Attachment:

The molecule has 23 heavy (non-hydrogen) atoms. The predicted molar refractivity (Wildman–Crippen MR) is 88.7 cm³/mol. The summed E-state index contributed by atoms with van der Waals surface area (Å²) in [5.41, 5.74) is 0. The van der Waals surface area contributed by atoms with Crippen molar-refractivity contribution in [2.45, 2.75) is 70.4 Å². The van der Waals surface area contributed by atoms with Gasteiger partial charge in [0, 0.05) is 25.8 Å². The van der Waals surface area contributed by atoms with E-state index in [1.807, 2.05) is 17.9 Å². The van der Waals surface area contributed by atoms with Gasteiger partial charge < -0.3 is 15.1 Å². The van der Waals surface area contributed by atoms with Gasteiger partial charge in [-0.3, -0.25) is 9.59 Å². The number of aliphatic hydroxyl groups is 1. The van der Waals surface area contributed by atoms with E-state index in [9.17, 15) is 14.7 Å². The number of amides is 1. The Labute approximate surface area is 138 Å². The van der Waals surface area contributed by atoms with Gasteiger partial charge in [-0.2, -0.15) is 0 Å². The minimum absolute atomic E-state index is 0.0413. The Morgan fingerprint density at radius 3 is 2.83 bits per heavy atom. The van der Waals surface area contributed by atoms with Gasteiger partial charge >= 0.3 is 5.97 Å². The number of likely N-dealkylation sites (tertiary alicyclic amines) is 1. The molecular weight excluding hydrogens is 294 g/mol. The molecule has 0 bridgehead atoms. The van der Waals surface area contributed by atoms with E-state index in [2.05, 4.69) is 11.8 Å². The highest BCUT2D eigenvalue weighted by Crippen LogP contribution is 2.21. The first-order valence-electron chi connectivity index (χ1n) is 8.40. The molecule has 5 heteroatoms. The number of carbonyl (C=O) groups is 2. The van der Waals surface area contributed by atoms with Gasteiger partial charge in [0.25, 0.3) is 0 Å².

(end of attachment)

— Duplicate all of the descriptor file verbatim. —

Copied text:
The molecule has 23 heavy (non-hydrogen) atoms. The predicted molar refractivity (Wildman–Crippen MR) is 88.7 cm³/mol. The summed E-state index contributed by atoms with van der Waals surface area (Å²) in [5.41, 5.74) is 0. The van der Waals surface area contributed by atoms with Crippen molar-refractivity contribution in [2.45, 2.75) is 70.4 Å². The van der Waals surface area contributed by atoms with Gasteiger partial charge in [0, 0.05) is 25.8 Å². The van der Waals surface area contributed by atoms with E-state index in [1.807, 2.05) is 17.9 Å². The van der Waals surface area contributed by atoms with Gasteiger partial charge < -0.3 is 15.1 Å². The van der Waals surface area contributed by atoms with Gasteiger partial charge in [-0.3, -0.25) is 9.59 Å². The number of aliphatic hydroxyl groups is 1. The van der Waals surface area contributed by atoms with E-state index in [9.17, 15) is 14.7 Å². The number of amides is 1. The Labute approximate surface area is 138 Å². The van der Waals surface area contributed by atoms with Gasteiger partial charge in [-0.2, -0.15) is 0 Å². The minimum absolute atomic E-state index is 0.0413. The Morgan fingerprint density at radius 3 is 2.83 bits per heavy atom. The van der Waals surface area contributed by atoms with Gasteiger partial charge >= 0.3 is 5.97 Å². The number of likely N-dealkylation sites (tertiary alicyclic amines) is 1. The molecular weight excluding hydrogens is 294 g/mol. The molecule has 0 bridgehead atoms. The van der Waals surface area contributed by atoms with E-state index in [2.05, 4.69) is 11.8 Å². The highest BCUT2D eigenvalue weighted by Crippen LogP contribution is 2.21. The first-order valence-electron chi connectivity index (χ1n) is 8.40. The molecule has 5 heteroatoms. The number of carbonyl (C=O) groups is 2. The van der Waals surface area contributed by atoms with Gasteiger partial charge in [0.25, 0.3) is 0 Å².